On March 23, 2011, several former American Apparel employees and a prospective employee filed a lawsuit against American Apparel and its founder and CEO, Dov Charney in the Superior Court of California, County of Los Angeles, alleging, among other things, sexual harassment, intentional infliction of emotional distress, and assault and battery.  Among the allegations in the Complaint were that Mr. Charney sent sexually inappropriate text messages to and sexually assaulted one of the plaintiffs.  On April 26, two of those plaintiffs, along with another former American Apparel employee who previously filed a sexual harassment lawsuit against Mr. Charney on March 4, 2011 in New York State Supreme Court, Kings County, filed a third lawsuit against American Apparel and Mr. Charney.  The plaintiffs in the April 26 lawsuit allege that following the filing of their initial lawsuits, fake blogs claiming to have been created by them appeared online and some of the blogs featured "nude or semi-nude pictures" of two of the plaintiffs.  The second lawsuit asserts claims for invasion of privacy, online impersonation, and defamation, as well as intentional infliction of emotional distress.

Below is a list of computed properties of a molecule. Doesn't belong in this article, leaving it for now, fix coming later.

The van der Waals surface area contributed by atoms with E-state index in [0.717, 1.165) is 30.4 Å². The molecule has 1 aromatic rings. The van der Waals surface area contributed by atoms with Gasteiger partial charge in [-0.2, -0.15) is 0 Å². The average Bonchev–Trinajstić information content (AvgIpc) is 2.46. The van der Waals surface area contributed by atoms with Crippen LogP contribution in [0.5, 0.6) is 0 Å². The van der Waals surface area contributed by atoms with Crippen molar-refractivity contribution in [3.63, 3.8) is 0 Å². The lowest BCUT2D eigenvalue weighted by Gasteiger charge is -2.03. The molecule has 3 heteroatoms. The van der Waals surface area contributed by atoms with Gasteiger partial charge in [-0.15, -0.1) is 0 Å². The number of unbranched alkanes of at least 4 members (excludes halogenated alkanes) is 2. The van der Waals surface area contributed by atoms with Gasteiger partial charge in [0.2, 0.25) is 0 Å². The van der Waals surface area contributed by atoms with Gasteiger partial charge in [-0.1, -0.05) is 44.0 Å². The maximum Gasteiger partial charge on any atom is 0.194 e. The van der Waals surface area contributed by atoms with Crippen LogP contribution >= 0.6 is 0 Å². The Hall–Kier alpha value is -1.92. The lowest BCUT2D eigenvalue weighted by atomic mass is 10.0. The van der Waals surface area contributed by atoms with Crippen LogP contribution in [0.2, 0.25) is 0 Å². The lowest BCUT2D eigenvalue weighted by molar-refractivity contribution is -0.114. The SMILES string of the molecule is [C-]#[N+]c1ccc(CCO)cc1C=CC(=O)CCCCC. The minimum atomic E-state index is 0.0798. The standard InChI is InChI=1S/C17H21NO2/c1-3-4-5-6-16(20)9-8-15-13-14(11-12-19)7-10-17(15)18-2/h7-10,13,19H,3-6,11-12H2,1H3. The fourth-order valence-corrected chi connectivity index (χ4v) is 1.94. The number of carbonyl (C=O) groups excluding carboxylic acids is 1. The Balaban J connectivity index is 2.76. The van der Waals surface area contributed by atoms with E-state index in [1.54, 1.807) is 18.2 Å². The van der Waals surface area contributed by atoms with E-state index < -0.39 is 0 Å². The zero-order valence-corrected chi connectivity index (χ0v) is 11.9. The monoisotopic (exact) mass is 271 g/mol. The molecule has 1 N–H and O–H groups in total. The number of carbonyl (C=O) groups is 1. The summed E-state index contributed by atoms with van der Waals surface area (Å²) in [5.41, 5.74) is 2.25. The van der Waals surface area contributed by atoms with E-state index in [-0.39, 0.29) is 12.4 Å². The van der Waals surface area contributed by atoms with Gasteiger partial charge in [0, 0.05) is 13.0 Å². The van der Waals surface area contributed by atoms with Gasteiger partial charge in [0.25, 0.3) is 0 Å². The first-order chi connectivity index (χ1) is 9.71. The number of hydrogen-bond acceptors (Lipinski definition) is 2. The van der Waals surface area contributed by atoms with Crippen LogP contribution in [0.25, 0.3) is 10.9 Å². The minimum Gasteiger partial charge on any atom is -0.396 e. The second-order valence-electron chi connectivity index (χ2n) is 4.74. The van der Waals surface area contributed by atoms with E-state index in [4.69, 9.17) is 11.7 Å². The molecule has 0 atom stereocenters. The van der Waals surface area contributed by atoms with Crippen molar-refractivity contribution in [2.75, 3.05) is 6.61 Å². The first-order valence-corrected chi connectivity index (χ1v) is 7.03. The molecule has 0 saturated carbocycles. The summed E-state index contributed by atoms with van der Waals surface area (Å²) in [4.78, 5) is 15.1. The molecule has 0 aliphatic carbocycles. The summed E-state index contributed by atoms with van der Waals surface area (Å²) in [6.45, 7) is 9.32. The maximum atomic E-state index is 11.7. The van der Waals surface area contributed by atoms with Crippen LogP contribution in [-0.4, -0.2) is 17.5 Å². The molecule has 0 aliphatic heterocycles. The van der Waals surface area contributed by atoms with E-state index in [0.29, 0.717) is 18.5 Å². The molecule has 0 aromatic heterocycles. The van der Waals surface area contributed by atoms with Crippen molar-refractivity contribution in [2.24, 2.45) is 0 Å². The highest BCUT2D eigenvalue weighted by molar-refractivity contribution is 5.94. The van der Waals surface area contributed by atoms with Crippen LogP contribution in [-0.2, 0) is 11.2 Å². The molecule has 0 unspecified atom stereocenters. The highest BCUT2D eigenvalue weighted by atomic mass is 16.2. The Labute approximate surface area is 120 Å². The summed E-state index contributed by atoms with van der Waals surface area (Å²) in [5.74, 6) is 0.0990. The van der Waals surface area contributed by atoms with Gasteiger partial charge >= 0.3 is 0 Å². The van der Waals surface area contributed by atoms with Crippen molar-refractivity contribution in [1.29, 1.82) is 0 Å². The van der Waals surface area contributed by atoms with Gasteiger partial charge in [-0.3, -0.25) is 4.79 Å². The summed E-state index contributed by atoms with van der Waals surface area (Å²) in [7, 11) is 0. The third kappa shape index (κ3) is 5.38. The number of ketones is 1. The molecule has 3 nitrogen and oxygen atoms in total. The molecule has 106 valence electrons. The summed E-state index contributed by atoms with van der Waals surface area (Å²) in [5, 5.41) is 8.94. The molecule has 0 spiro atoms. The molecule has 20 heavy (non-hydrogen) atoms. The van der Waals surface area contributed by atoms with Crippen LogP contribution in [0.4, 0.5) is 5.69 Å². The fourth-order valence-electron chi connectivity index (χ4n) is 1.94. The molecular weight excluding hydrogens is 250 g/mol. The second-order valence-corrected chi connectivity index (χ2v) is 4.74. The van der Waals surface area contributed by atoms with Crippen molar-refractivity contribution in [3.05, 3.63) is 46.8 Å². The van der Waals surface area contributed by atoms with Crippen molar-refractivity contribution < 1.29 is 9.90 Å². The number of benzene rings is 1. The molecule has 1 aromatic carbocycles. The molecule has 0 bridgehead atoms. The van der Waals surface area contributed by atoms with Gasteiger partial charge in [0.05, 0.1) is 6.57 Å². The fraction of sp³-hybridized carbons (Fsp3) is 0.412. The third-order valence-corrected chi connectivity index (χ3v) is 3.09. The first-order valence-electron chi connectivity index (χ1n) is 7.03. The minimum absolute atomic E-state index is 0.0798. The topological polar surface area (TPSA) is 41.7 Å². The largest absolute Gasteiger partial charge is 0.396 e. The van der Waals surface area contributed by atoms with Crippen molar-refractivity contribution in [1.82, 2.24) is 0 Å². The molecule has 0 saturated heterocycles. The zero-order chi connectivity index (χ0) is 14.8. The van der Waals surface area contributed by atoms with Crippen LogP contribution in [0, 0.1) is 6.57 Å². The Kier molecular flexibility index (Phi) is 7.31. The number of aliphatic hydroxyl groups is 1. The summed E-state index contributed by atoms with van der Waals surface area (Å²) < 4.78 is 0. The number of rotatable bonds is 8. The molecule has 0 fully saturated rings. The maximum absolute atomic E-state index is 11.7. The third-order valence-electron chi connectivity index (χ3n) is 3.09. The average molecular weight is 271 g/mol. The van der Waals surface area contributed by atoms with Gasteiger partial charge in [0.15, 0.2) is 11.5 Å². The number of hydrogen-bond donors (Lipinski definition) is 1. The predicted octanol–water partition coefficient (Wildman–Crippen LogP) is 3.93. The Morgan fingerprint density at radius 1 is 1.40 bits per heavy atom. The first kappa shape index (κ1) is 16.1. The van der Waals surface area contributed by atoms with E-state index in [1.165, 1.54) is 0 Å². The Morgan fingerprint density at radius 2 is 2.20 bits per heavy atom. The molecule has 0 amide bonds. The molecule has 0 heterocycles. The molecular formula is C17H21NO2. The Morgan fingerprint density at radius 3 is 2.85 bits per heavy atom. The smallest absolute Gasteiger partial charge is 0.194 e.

Likewise, on March 29, 2011, Patrice Lataillade, the former CFO of Marc Jacobs International LLC ("Marc Jacobs"), filed an action in New York state court against Marc Jacobs, Louis Vuitton Moet Hennessy Inc., and Robert Duffy, President of Marc Jacobs, alleging claims of sex discrimination and retaliation under New York State and City Human Rights Laws.  Among the allegations in the Complaint was that Mr. Duffy created a hostile work environment by using a photograph of a nude man on Twitter.

Necessary Steps to Harness the Virtual Water Cooler